Cambridge Thinking Skills Assessment (TSA) | Critical Thinking Overview
Planning to take admission in NSW Selective Schools Test? Are you fully prepared for the Thinking Skills Assessment (TSA)? If not, you still have time to excel in your TSA. All you need is to follow the most comprehensive Thinking Skills Assessment guidelines on the internet, provided below by Scholarly.
We have covered every possible section of the Thinking Skills Assessment, so you don’t need to go anywhere else to search for more details. Just keep reading!
What is Thinking Skills Assessment (TSA)?
Thinking Skills Assessment (TSA) is a critical thinking ability test that students have to take as part of their university application.
In 2020, the Department of Education announced that the old General Ability exam was to be replaced by Thinking Skills.
Keep in mind that the Thinking Skills test has been utilised by well-reputed institutes such as Cambridge University, Oxford University, and the University of London conduct TSA every year to assess whether you have the abilities and skills to successfully complete the courses you are applying for or not.
Why did the General Ability Test get replaced by TSA?
While the old selective schools’ test model was good, it only assessed a candidate’s aptitude in reading, mathematics, and general ability in isolation. When it comes to TSA, it allows candidates to think out of the box, which is a critical 21st century skill.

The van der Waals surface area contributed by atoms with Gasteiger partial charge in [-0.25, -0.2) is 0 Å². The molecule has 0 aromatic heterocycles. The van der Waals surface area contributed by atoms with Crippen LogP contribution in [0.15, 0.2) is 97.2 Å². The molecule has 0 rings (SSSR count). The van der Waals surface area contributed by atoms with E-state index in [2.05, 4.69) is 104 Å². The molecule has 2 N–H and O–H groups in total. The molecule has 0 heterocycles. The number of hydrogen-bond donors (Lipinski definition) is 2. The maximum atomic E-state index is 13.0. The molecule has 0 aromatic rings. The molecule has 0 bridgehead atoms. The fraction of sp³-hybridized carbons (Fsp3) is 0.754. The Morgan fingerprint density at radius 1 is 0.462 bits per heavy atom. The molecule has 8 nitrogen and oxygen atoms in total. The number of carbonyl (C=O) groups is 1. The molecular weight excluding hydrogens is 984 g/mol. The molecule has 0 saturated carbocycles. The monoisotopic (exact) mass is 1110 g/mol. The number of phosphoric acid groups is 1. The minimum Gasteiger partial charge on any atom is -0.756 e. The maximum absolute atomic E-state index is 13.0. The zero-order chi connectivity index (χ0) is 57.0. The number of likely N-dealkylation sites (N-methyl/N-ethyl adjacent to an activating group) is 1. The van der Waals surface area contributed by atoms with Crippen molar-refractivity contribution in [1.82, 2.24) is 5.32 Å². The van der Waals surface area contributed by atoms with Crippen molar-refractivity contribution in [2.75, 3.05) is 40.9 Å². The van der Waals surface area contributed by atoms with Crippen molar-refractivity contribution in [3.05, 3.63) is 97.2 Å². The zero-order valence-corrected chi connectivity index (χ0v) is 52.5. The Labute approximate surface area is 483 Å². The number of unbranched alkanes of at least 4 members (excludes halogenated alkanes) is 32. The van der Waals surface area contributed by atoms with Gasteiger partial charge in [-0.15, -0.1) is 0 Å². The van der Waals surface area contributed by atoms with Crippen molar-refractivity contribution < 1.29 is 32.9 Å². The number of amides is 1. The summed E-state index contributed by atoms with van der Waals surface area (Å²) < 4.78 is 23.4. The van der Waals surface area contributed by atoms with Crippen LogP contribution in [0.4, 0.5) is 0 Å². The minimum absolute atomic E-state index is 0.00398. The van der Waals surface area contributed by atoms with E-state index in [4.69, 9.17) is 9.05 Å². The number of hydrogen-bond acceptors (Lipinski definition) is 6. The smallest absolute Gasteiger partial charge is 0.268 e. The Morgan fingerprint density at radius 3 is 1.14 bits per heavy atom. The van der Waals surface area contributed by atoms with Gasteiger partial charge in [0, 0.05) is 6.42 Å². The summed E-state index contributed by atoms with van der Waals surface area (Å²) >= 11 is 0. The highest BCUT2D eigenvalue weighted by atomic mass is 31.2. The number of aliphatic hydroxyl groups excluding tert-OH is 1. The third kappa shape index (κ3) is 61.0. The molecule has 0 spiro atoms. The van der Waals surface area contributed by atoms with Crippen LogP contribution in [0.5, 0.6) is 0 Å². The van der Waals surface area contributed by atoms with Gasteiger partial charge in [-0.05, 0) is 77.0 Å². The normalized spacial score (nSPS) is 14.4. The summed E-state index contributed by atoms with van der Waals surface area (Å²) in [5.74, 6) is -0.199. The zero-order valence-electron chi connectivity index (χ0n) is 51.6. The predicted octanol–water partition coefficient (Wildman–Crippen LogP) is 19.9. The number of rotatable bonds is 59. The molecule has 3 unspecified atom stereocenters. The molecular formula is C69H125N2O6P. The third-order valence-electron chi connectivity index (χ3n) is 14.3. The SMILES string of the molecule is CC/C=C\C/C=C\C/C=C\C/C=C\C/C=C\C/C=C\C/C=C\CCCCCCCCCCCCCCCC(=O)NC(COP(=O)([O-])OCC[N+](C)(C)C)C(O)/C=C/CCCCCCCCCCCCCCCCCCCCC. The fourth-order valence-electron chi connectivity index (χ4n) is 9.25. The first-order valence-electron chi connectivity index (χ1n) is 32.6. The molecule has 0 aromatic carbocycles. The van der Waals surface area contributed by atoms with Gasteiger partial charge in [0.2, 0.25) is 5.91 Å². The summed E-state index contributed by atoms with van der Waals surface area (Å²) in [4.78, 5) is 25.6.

As per the Review of Selective Education Access, NSW Education, here are some of the prominent reasons as to why the General Ability Test was replaced by Thinking Skills Assessment.
Overweighting Mathematical Ability
Of course, weighted towards ability in mathematics is reasonable, but to overshadow other abilities such as English is clearly unfair. In the old selective schools’ test model, there was a high correlation between mathematics and general ability tests. Together, both tests were worth 50% of the overall placement score.
Predictability & Repetitive Test Structure
Thinking Skills Assessment is better than the General Ability Test. Why?
- It gives less weighting to numerical reasoning questions and that the number of challenging questions has increased to better differentiate candidates.
- The structure of the test has changed to decrease the factor of predictability.
- It has ensured that mathematical, as well as English ability, is correctly weighted.
- The entire process of TSA has encouraged more gifted students from under-representative communities to apply confidently.
- TSA has become the most efficient and accurate criteria of selection.
Breakdown of Common Question Types in TSA
- Problem Solving
- Critical Thinking